The closest I have ever come since 2005 to that sense of community was in a game called Tabula Rasa. I heard about it while playing City of Heroes and was unsure. So I joined the open beta for it and was astounded. It had its problems, sure, but the people were a definite pull. I hadn’t felt such a strong sense of belonging to a community since SWG. Both the players and developers wanted it to work. Unfortunately, the publisher apparently did NOT want it to work, so after a year they canned it. Tabula Rasa had a strong story, incredible graphics and music, and one of the most dedicated player bases I had seen since SWG. I truly felt I was part of something big. And then they threw it away in the name of selling more micro transaction, free-to-play utterly boring MMOs that were only to be sold in Korea. Or it was back room politics, depending on who you talk to. But for a little while, just over  a year, I was part of a community again online, and it felt good.

And that is the main thing: humans are at heart, still herd animals. Just look on any highway on Earth sometime if you don’t believe that. Where are all the cars? Clustered together – it makes no sense from a safety standpoint, but instinctively humans seem to want to be close to one another. Humans need social interaction, be it face to face, over internet chat boards or in MMOs. We need to feel we are part of something. We need to belong. We need community.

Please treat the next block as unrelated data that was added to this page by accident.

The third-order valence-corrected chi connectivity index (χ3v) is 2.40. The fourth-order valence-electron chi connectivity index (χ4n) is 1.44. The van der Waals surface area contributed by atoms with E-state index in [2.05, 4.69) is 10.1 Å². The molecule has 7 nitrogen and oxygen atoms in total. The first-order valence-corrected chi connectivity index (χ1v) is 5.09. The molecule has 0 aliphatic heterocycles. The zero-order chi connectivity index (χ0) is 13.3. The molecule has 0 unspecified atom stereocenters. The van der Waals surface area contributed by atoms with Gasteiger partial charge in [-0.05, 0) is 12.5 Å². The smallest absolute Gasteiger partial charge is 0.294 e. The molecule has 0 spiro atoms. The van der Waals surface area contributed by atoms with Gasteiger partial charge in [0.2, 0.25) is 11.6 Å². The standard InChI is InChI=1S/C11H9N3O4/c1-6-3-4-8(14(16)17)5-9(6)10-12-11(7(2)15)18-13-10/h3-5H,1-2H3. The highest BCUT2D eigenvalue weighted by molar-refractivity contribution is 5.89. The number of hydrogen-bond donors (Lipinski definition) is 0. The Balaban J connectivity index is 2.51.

According to Wikipedia: “In biological terms, a community is a group of interacting organisms (or different species) sharing an environment. In human communities, intent, belief, resources, preferences, needs, risks, and a number of other conditions may be present and common, affecting the identity of the participants and their degree of cohesiveness.”

In other words, we share with each other. Humans are social animals for the most part. Aberrant types exist in all species, and anti social behaviors are not uncommon, but for the most part, humans want to interact with each other. And online games provide that interaction. If you want just to blast things, online First Person Shooter (FPS) multiplayer is for you. It is far more challenging than facing artificial intelligence enemies for the most part. But for many of us, the main draw is the social aspect, the community aspect. So, we are drawn to MMOs.

Bioware has the reputation of being very good at what they do. They have created some of the greatest games I have played over the years. Mass Effect, Dragon Age: Origins, Neverwinter Nights, Baldur’s Gate, Knights of the Old Republic, the list goes on and on. They were all great games. But in all those games something was always lacking. Something was missing. Something powerful, something necessary, something that humans seem to need. A sense of belonging, a sense of community.

Bioware seems to understand that and be focusing on that aspect, and if so, I personally will be first in line to stand up and shout ‘TOR forever!”

Over to you, what do you want in a community online?